We've entered a new era in network performance security. This year saw the emergence of the largest distributed denial of service (DDoS) attack of all time — over a terabyte of information per second. The discovery of the Mirai botnet, comprised of Internet of Things devices, and the recent discovery by security firm CloudFare of a major DDoS attack aimed at the U.S. West Coast, show that the problem is real, pervasive, and has consequences.
When you're victim to a DDoS attack, your business can lose in a number of ways. Let's dive into the consequences, then discover how your network manager might support in mitigatating network performance attacks.
Potential Consequences of Network Performance Failures
You already know that downtime is less than ideal for your business. Not only can you lose hours of productivity, but if you have any customer-facing assets or services, you can lose credibility and customers when your network is down. So perhaps the scariest thing about network performance attacks is that your daily business operations may not be extremely resilient to them.
"If you can't access the tools on your network, that could cause drastic financial consequences," says Jennifer Allen, Twinstate's Red Team manager. "You need to identify issues before you're brought to a standstill."
Downtime isn't the only risk of lacking network performance defense mechanisms. Depending on the type of attack, you could either experience a short delay due to a required device restart, or a degradation in backend data integrity. Certain attack types could cause your system to log bad data or allow an attacker the opportunity to corrupt data that already exists. Imagine, for example, you have a weblog running, and you get 100,000 fake requests for comments, explains Allen. Suddenly, not only is your network overwhelmed, but you have 100,000 bogus comments on your page. Sometimes the consequences are bigger than anticipated, and the amount of remediation required larger, too.
"The other concern, though, is that some types of attacks and vulnerabilities actually rely on denial of service attacks," Allen says. "If you experience a DDoS attack, and your IDS or IPS are effectively brought down due to activity — either the devices receive too much traffic to properly analyze it or the tables on the backend are consumed with data — that could open you up to a more serious, targeted attack against specific endpoints, ones that would be otherwise protected."
The more precise an attack appears to be, the more likely it is designed to bring down certain functionality in order to facilitate a more sophisticated attack. But you won't know about any of that without network performance defense mechanisms. So what can you do?
Getting Network Performance Defense in Place
The details of setting up network performance defense systems might be best left to professional consultants or a strong IT security team, if you have one in-house. But the concepts are something that everyone in leadership should understand.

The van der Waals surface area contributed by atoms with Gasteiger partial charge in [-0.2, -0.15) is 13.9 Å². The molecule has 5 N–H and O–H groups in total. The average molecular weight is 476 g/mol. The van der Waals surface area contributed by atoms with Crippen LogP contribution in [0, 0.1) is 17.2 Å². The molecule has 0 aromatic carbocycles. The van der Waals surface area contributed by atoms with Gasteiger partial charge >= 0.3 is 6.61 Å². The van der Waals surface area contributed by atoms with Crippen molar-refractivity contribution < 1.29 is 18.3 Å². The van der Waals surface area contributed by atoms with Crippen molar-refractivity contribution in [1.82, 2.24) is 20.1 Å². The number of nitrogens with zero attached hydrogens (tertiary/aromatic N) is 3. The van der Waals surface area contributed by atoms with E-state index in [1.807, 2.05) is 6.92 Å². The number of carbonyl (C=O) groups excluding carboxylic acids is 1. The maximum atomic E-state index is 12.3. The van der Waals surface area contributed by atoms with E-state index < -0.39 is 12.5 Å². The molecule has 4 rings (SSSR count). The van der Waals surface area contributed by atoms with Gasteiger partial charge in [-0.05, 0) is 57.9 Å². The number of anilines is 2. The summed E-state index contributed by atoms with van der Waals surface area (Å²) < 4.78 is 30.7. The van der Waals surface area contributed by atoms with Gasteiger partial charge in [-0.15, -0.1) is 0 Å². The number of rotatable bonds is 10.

At their most basic, network performance monitoring systems help you identify everyday issues and to recognize and reduce the effectiveness of a more serious attack. Click to tweet.
Here are a few key concepts to understand:
1. Identify a Baseline
Performance refers to a couple of things: the ability of endpoints to communicate with servers and with each other, and the throughput from and to the internet. Identifying performance issues correctly is dependent on you understanding your baseline. Discover what types of traffic are used every day and identify the highest consumers on your network. That way, if and when consumption jumps up on one endpoint that isn't typically high consumption, you can recognize the increased demand and decide whether or not to investigate.
2. Understand Attack Nature
An attacker may impact network performance intentionally or as collateral damage when they either abuse your existing network activities and protocols (which is why you need a baseline — to discover if it's being abused), or consume resources that exist on the network. It's much more difficult to identify the latter as an attack. A server might not recognize the request and therefore, drop the traffic, which means you won't see an interference indicating malicious activity in your log. That type of attack is often focused on DNS or other legitimate services, says Allen. Attackers will attempt to create impact by consuming valid resources or at least spoofing to appear valid for as long as possible.
Some attacks involve consuming resources on a given server when the server itself is being attacked to bring down services. This could either exploit a flaw in a running service or just send a massive amount of traffic requests. It's not as easy to identify unless you have baselines for every particular host or server. It can be very difficult to detect while just observing traffic spikes.
3. Find the Solution
You need not only a monitoring solution, but also DOS mitigation and egress and ingress filtering. These can be inexpensive and easy to launch, says Allen, so there's no reason not to get started.
Need more information on network performance defense? Contact our consultants today.
Originally published on 01/18/2017